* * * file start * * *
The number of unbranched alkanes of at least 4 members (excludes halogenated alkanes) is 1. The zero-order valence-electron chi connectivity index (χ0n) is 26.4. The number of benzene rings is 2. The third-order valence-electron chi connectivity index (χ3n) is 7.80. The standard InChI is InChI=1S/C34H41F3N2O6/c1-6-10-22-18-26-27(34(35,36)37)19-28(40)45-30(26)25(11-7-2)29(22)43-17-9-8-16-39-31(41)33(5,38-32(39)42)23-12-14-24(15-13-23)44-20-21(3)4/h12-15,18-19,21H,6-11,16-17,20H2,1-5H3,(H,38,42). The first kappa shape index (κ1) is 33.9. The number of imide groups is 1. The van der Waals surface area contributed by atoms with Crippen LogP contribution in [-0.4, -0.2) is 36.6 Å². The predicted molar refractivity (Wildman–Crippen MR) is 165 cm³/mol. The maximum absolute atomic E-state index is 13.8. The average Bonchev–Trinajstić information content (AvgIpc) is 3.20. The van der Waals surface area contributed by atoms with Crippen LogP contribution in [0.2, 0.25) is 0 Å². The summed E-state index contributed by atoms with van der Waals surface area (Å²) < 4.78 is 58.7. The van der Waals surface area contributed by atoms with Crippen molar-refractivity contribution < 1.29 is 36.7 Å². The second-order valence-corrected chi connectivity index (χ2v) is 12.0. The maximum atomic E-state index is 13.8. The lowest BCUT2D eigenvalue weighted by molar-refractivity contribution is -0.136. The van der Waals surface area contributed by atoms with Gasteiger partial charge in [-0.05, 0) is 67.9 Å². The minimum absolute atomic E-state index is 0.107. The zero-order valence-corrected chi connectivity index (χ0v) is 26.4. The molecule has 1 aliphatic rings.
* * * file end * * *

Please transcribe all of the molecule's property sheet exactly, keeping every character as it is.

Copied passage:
The number of unbranched alkanes of at least 4 members (excludes halogenated alkanes) is 1. The zero-order valence-electron chi connectivity index (χ0n) is 26.4. The number of benzene rings is 2. The third-order valence-electron chi connectivity index (χ3n) is 7.80. The standard InChI is InChI=1S/C34H41F3N2O6/c1-6-10-22-18-26-27(34(35,36)37)19-28(40)45-30(26)25(11-7-2)29(22)43-17-9-8-16-39-31(41)33(5,38-32(39)42)23-12-14-24(15-13-23)44-20-21(3)4/h12-15,18-19,21H,6-11,16-17,20H2,1-5H3,(H,38,42). The first kappa shape index (κ1) is 33.9. The number of imide groups is 1. The van der Waals surface area contributed by atoms with Crippen LogP contribution in [-0.4, -0.2) is 36.6 Å². The predicted molar refractivity (Wildman–Crippen MR) is 165 cm³/mol. The maximum absolute atomic E-state index is 13.8. The average Bonchev–Trinajstić information content (AvgIpc) is 3.20. The van der Waals surface area contributed by atoms with Crippen LogP contribution in [0.2, 0.25) is 0 Å². The summed E-state index contributed by atoms with van der Waals surface area (Å²) < 4.78 is 58.7. The van der Waals surface area contributed by atoms with Crippen molar-refractivity contribution < 1.29 is 36.7 Å². The second-order valence-corrected chi connectivity index (χ2v) is 12.0. The maximum atomic E-state index is 13.8. The lowest BCUT2D eigenvalue weighted by molar-refractivity contribution is -0.136. The van der Waals surface area contributed by atoms with Gasteiger partial charge in [-0.05, 0) is 67.9 Å². The minimum absolute atomic E-state index is 0.107. The zero-order valence-corrected chi connectivity index (χ0v) is 26.4. The molecule has 1 aliphatic rings.